I want to remove carbonate ions from dissolved potassium carbonate (potash) by letting an organic compound react with the carbonate ions. I don't have a very good knowledge of organic chemistry, but are there certain types of organic molecules that can react with these carbonate ions to form new compounds?

Additionally, are there reactions in which the carbon atom from the carbonate ion can be inserted into the main carbon chain of another organic compound (making, for example, propane from ethane)?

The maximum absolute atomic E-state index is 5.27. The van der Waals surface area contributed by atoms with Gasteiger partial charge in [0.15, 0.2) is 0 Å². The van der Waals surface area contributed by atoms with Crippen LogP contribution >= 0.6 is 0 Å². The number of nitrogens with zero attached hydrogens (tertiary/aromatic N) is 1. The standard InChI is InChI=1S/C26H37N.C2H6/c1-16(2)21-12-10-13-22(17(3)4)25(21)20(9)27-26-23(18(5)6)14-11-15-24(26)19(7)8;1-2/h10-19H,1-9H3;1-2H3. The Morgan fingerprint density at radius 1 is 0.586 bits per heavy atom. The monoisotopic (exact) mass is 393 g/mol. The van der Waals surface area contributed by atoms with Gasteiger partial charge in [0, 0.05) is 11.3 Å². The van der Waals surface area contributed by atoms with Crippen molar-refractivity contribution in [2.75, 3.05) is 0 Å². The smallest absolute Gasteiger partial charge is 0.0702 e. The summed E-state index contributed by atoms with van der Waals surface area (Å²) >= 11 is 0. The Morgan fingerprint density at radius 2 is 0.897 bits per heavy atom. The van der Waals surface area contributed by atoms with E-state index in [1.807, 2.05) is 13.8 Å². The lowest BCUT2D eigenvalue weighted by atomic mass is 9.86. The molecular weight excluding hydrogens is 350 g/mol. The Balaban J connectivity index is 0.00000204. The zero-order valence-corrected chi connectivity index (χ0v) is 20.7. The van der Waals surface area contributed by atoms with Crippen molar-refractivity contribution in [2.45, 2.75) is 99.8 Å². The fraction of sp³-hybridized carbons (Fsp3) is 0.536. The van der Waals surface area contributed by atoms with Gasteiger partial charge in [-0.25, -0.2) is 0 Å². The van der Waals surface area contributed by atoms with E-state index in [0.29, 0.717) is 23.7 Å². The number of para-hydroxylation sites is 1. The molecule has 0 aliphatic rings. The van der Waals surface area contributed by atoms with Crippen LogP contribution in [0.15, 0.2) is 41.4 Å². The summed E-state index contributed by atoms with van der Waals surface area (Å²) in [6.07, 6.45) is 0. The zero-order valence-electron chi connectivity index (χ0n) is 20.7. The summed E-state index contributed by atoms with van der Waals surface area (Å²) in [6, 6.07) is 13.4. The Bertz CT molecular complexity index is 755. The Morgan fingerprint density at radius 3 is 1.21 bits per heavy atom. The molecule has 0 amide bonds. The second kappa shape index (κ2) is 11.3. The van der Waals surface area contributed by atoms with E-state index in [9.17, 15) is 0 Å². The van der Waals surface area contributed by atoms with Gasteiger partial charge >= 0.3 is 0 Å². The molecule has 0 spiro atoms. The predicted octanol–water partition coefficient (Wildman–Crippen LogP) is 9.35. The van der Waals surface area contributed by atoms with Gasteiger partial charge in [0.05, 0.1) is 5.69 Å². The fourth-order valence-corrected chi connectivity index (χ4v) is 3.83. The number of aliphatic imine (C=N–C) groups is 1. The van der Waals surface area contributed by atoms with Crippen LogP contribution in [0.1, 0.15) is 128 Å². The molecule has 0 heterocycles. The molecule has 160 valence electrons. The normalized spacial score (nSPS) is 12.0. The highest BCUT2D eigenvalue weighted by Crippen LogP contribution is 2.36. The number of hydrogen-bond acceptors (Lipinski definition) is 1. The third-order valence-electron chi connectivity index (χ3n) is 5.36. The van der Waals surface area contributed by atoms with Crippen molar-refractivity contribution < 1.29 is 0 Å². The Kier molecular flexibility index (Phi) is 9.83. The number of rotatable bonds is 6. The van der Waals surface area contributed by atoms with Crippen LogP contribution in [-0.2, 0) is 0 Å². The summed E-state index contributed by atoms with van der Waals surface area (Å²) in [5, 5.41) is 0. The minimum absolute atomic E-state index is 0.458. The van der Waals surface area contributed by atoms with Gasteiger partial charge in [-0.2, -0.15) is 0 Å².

• $\begingroup$ I just rediscovered this question, are you still looking for answers or was the one provided by Al enough? Or do you want to bind carbonates in this form? $\endgroup$ – Martin - マーチン Jun 5 '14 at 11:35

Cook it up with ethylenediamine or diethylenetriamine- but don't bet on it. What do you plan to have as the counterion for $\ce{K^+}$? Check your carbon oxidation states for the second half of your question.

No, wait! Add citric acid. Yeah, that's the ticket. Plop, plop, fizz, fizz.

| improve this answer | |

Your Answer

By clicking “Post Your Answer”, you agree to our terms of service, privacy policy and cookie policy